Wednesday, October 14, 2009

The Losers, The Winners


Lawlor Family in Virginia (Casey Templeton - NYT, 10/14/09)


Goldman-Sachs to pay $23 Billion Dollars in bonuses this year.

This article in today's online New York Times caught my eye: Brian Lawlor, an airline pilot, in an 'economy move' by his employer, was demoted (along with a large number of other pilots, all of whom had low seniority in the airline) from Captain to First Officer. This slashed their salaries in half -- for Lawlor, to $34,000 a year.

This isn't an unfamiliar scenario in the job market. I guess the airline should be given credit for wanting to retain employees and not fire them outright. But, then, this paragraph mentioning Lawlor's wife made me sit up a bit more:

The demotion, the loss of command, the cut in pay to less than his wife, Tracy, makes as a fourth-grade teacher, have diminished Mr. Lawlor, 34, in his own eyes... “I don’t want to be a 50-year-old pilot earning $40,000 a year,” he said, adding that his wife does not want to be married to a pilot with so little earning power.

There's probably more in the dynamics of this couple than the NYT reports, and you can read that between the lines -- but, Gosh. 'Till Death or Downgrade do us part, eh?

[Mrs. Lawlor] had considered giving up teaching to be a stay-at-home mom. “We felt we had some breathing room for the first time in our 11 years of marriage,” she said, “and that went out the window with the downgrade.”


Little Bernie and Ruth Madoff, Some Of Our One-Per-Centers, 2007

My cynical side says that this is human nature -- people will stand by you only until the going is too tough, then it's hasta, baby. But the reality isn't that simple. In a culture dominated by -- well, things humans have always used to define themselves: Money; profession; possessions, quality of life -- human relationships are stressed when the basis for all these things (money) falls apart.

Try and imagine what it was like in Germany in 1923 -- before the Depression, before the nazis -- when the value of their currency, relative to the rest of the world's, collapsed. People received their paychecks -- a wheelbarrow full of worthless paper scrip, and rushed out at noon to buy food before the Mark was devalued, again, and the prices doubled.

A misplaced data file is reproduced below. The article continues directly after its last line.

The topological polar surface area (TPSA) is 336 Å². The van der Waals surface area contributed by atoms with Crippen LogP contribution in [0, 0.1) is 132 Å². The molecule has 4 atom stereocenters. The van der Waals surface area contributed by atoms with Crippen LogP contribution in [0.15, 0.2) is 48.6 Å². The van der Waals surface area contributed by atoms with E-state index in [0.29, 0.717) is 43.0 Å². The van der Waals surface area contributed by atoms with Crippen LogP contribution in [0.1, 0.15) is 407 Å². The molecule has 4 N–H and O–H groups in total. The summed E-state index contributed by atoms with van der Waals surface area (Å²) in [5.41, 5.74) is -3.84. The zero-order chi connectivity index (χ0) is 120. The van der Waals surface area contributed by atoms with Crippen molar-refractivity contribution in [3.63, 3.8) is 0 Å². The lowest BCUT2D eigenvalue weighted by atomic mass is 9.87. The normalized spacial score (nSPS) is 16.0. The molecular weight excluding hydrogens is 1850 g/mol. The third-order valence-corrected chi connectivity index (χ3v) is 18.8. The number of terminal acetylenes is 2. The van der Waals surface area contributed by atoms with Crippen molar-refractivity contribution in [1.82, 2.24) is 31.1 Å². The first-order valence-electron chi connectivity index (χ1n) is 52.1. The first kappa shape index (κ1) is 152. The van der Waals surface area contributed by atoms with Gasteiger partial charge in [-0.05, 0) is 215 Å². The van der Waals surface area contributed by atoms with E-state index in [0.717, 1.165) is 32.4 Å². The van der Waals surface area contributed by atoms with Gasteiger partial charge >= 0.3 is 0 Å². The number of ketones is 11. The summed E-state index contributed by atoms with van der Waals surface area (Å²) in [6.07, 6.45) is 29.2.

Eventually, they printed currency denominated in the tens of Billions, because by November, 1923, a loaf of bread in Berlin cost 201,000,000,000 Marks and they had run out of wheelbarrows.

Germany crawled out of that nightmare by 1928; the crisis of war and defeat and hunger looked as if they might finally be over... then, the American Stock Market crashed. The Mark was worth something again, but now there weren't enough jobs to earn it with: Germans suffered with 25% unemployment, and worse, on into the early 30's... and after 1933, you know the rest.


A Number Of These Will Get You A "Happy Meal" In Zimbabwe

Starving Zimbabweans in Robert Mugabe's psychotic Potemkin paradise have even been using notes with a face value of 1 Trillion Zimbabwean dollars -- but stores have no goods or food in them to buy. Mugabe and his cronies, by comparison, continue to live very well.

In the meantime, here in Downtown Regular America, no one knows what will happen next. Perhaps the Great Recession could be over, and perhaps not. Perhaps having an economy based on something other than The Intertubes, or property sales, or the snake oil of slice-n-dice loans -- in other words, something real -- might help.

For the Lawlors, it's been something more than adventure, but slightly less than having their faces removed with a fork. And, whatever does happen, they are facing that future with some fear, and some, uh, restraint:

[Mrs. Lawlor] was sitting at her kitchen table, and her husband, across from her, winced... Even if his captain’s rank and pay are restored she will continue to teach, she said. His pay could be cut again. They are convinced of that and, in preparation, they made certain there would be no more children. Their fourth, Jackson, was just 4 months old when the downgrade came, and soon after, Mr. Lawlor underwent a vasectomy.